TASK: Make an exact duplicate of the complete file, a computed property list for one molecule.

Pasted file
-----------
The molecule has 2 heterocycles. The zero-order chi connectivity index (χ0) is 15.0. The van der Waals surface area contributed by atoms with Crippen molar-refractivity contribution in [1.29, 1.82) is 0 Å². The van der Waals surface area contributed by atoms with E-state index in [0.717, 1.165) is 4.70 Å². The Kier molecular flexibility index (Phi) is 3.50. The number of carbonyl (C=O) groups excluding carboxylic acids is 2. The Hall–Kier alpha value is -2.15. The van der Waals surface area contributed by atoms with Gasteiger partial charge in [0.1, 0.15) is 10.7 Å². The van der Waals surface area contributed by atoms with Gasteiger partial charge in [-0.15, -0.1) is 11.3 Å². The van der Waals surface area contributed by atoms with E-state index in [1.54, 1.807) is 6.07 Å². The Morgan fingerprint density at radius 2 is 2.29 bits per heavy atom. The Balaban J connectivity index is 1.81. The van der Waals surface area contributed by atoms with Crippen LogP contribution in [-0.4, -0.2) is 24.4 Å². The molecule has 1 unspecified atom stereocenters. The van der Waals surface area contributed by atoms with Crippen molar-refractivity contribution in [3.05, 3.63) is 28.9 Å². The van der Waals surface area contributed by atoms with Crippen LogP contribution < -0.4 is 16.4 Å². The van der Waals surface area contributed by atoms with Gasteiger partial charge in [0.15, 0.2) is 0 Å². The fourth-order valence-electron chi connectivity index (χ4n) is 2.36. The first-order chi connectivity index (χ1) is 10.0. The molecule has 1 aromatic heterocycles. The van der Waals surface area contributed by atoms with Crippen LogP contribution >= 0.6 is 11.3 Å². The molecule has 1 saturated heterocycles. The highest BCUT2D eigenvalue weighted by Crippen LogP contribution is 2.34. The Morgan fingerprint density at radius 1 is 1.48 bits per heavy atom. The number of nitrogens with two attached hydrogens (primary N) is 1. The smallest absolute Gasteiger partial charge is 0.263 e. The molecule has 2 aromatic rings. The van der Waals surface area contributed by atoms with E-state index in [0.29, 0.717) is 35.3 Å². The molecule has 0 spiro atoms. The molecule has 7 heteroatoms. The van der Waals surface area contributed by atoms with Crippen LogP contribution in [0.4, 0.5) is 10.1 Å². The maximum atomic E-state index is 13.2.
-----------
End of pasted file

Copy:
The molecule has 2 heterocycles. The zero-order chi connectivity index (χ0) is 15.0. The van der Waals surface area contributed by atoms with Crippen molar-refractivity contribution in [1.29, 1.82) is 0 Å². The van der Waals surface area contributed by atoms with E-state index in [0.717, 1.165) is 4.70 Å². The Kier molecular flexibility index (Phi) is 3.50. The number of carbonyl (C=O) groups excluding carboxylic acids is 2. The Hall–Kier alpha value is -2.15. The van der Waals surface area contributed by atoms with Gasteiger partial charge in [0.1, 0.15) is 10.7 Å². The van der Waals surface area contributed by atoms with Gasteiger partial charge in [-0.15, -0.1) is 11.3 Å². The van der Waals surface area contributed by atoms with E-state index in [1.54, 1.807) is 6.07 Å². The Morgan fingerprint density at radius 2 is 2.29 bits per heavy atom. The Balaban J connectivity index is 1.81. The van der Waals surface area contributed by atoms with Crippen LogP contribution in [-0.4, -0.2) is 24.4 Å². The molecule has 1 unspecified atom stereocenters. The van der Waals surface area contributed by atoms with Crippen molar-refractivity contribution in [3.05, 3.63) is 28.9 Å². The van der Waals surface area contributed by atoms with Crippen LogP contribution < -0.4 is 16.4 Å². The van der Waals surface area contributed by atoms with Gasteiger partial charge in [0.15, 0.2) is 0 Å². The fourth-order valence-electron chi connectivity index (χ4n) is 2.36. The first-order chi connectivity index (χ1) is 10.0. The molecule has 1 aromatic heterocycles. The van der Waals surface area contributed by atoms with Crippen LogP contribution >= 0.6 is 11.3 Å². The molecule has 1 saturated heterocycles. The highest BCUT2D eigenvalue weighted by Crippen LogP contribution is 2.34. The Morgan fingerprint density at radius 1 is 1.48 bits per heavy atom. The number of nitrogens with two attached hydrogens (primary N) is 1. The smallest absolute Gasteiger partial charge is 0.263 e. The molecule has 2 aromatic rings. The van der Waals surface area contributed by atoms with E-state index in [0.29, 0.717) is 35.3 Å². The molecule has 0 spiro atoms. The molecule has 7 heteroatoms. The van der Waals surface area contributed by atoms with Crippen LogP contribution in [0.4, 0.5) is 10.1 Å². The maximum atomic E-state index is 13.2.